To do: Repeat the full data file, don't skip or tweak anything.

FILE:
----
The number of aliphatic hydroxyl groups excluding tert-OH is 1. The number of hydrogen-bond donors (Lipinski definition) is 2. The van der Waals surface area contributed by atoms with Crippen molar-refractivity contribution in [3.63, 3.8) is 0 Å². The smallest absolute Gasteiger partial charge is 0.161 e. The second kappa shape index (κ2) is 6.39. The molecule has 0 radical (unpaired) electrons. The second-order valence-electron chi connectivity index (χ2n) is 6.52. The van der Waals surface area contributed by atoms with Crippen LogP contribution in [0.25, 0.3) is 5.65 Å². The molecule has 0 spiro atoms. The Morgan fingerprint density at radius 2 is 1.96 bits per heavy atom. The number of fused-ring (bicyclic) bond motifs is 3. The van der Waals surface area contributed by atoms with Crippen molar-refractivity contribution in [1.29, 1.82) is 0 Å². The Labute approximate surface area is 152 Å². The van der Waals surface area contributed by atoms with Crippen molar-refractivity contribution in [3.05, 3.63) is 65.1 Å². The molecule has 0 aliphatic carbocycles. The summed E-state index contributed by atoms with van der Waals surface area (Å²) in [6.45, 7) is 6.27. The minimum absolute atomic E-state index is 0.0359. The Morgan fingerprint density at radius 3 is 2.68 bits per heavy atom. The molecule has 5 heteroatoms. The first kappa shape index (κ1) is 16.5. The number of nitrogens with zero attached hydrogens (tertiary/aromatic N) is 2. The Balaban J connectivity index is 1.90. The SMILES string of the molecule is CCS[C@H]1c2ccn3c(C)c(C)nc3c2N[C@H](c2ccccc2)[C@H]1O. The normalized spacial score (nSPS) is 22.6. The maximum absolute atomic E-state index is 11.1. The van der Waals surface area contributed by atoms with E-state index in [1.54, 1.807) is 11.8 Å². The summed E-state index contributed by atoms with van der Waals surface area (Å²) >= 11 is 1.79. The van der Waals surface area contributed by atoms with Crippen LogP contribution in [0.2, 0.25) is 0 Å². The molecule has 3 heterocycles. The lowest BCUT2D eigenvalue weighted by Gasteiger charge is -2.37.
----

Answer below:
The number of aliphatic hydroxyl groups excluding tert-OH is 1. The number of hydrogen-bond donors (Lipinski definition) is 2. The van der Waals surface area contributed by atoms with Crippen molar-refractivity contribution in [3.63, 3.8) is 0 Å². The smallest absolute Gasteiger partial charge is 0.161 e. The second kappa shape index (κ2) is 6.39. The molecule has 0 radical (unpaired) electrons. The second-order valence-electron chi connectivity index (χ2n) is 6.52. The van der Waals surface area contributed by atoms with Crippen LogP contribution in [0.25, 0.3) is 5.65 Å². The molecule has 0 spiro atoms. The Morgan fingerprint density at radius 2 is 1.96 bits per heavy atom. The number of fused-ring (bicyclic) bond motifs is 3. The van der Waals surface area contributed by atoms with Crippen molar-refractivity contribution in [1.29, 1.82) is 0 Å². The Labute approximate surface area is 152 Å². The van der Waals surface area contributed by atoms with Crippen molar-refractivity contribution in [3.05, 3.63) is 65.1 Å². The molecule has 0 aliphatic carbocycles. The summed E-state index contributed by atoms with van der Waals surface area (Å²) in [6.45, 7) is 6.27. The minimum absolute atomic E-state index is 0.0359. The Morgan fingerprint density at radius 3 is 2.68 bits per heavy atom. The molecule has 5 heteroatoms. The first kappa shape index (κ1) is 16.5. The number of nitrogens with zero attached hydrogens (tertiary/aromatic N) is 2. The Balaban J connectivity index is 1.90. The SMILES string of the molecule is CCS[C@H]1c2ccn3c(C)c(C)nc3c2N[C@H](c2ccccc2)[C@H]1O. The normalized spacial score (nSPS) is 22.6. The maximum absolute atomic E-state index is 11.1. The van der Waals surface area contributed by atoms with E-state index in [1.54, 1.807) is 11.8 Å². The summed E-state index contributed by atoms with van der Waals surface area (Å²) >= 11 is 1.79. The van der Waals surface area contributed by atoms with Crippen LogP contribution in [0.2, 0.25) is 0 Å². The molecule has 3 heterocycles. The lowest BCUT2D eigenvalue weighted by Gasteiger charge is -2.37.